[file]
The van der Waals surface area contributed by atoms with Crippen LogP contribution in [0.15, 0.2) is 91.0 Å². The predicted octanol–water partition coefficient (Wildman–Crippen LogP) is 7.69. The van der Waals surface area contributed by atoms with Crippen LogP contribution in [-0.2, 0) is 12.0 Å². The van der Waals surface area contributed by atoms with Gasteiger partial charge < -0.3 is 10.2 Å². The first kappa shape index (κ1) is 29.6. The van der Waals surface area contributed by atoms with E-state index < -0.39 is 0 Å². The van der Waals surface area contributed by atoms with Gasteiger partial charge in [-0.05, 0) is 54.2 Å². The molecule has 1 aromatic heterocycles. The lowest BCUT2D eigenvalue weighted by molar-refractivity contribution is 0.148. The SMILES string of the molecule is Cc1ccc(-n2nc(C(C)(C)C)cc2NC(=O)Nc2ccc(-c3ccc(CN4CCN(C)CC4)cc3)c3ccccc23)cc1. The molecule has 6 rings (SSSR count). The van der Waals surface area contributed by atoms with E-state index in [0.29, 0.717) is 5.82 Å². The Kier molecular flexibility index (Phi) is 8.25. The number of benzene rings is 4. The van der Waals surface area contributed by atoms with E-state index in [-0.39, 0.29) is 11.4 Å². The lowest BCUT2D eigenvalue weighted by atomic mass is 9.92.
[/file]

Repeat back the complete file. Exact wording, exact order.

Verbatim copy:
The van der Waals surface area contributed by atoms with Crippen LogP contribution in [0.15, 0.2) is 91.0 Å². The predicted octanol–water partition coefficient (Wildman–Crippen LogP) is 7.69. The van der Waals surface area contributed by atoms with Crippen LogP contribution in [-0.2, 0) is 12.0 Å². The van der Waals surface area contributed by atoms with Gasteiger partial charge < -0.3 is 10.2 Å². The first kappa shape index (κ1) is 29.6. The van der Waals surface area contributed by atoms with E-state index < -0.39 is 0 Å². The van der Waals surface area contributed by atoms with Gasteiger partial charge in [-0.05, 0) is 54.2 Å². The molecule has 1 aromatic heterocycles. The lowest BCUT2D eigenvalue weighted by molar-refractivity contribution is 0.148. The SMILES string of the molecule is Cc1ccc(-n2nc(C(C)(C)C)cc2NC(=O)Nc2ccc(-c3ccc(CN4CCN(C)CC4)cc3)c3ccccc23)cc1. The molecule has 6 rings (SSSR count). The van der Waals surface area contributed by atoms with E-state index in [0.29, 0.717) is 5.82 Å². The Kier molecular flexibility index (Phi) is 8.25. The number of benzene rings is 4. The van der Waals surface area contributed by atoms with E-state index in [-0.39, 0.29) is 11.4 Å². The lowest BCUT2D eigenvalue weighted by atomic mass is 9.92.